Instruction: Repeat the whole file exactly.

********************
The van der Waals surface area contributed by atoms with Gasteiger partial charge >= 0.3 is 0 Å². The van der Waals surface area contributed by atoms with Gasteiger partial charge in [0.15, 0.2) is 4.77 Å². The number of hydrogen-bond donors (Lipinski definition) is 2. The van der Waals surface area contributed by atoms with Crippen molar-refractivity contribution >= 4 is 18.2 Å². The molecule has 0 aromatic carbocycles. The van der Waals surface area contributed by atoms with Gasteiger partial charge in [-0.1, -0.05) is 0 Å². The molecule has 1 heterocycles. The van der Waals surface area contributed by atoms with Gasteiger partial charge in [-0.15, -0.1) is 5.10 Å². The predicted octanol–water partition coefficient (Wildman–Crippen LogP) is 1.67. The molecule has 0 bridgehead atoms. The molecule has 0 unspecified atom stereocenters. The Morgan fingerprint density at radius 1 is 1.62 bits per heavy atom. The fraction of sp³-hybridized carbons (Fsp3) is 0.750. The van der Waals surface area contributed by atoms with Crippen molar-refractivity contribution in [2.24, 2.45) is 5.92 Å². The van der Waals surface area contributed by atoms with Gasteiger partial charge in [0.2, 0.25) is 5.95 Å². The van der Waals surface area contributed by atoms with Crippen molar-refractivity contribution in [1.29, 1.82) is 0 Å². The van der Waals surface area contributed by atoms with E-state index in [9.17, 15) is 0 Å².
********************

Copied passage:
The van der Waals surface area contributed by atoms with Gasteiger partial charge >= 0.3 is 0 Å². The van der Waals surface area contributed by atoms with Gasteiger partial charge in [0.15, 0.2) is 4.77 Å². The number of hydrogen-bond donors (Lipinski definition) is 2. The van der Waals surface area contributed by atoms with Crippen molar-refractivity contribution >= 4 is 18.2 Å². The molecule has 0 aromatic carbocycles. The van der Waals surface area contributed by atoms with Gasteiger partial charge in [-0.1, -0.05) is 0 Å². The molecule has 1 heterocycles. The van der Waals surface area contributed by atoms with Gasteiger partial charge in [-0.15, -0.1) is 5.10 Å². The predicted octanol–water partition coefficient (Wildman–Crippen LogP) is 1.67. The molecule has 0 bridgehead atoms. The molecule has 0 unspecified atom stereocenters. The Morgan fingerprint density at radius 1 is 1.62 bits per heavy atom. The fraction of sp³-hybridized carbons (Fsp3) is 0.750. The van der Waals surface area contributed by atoms with Crippen molar-refractivity contribution in [2.24, 2.45) is 5.92 Å². The van der Waals surface area contributed by atoms with Gasteiger partial charge in [0.2, 0.25) is 5.95 Å². The van der Waals surface area contributed by atoms with Crippen molar-refractivity contribution in [1.29, 1.82) is 0 Å². The van der Waals surface area contributed by atoms with E-state index in [9.17, 15) is 0 Å².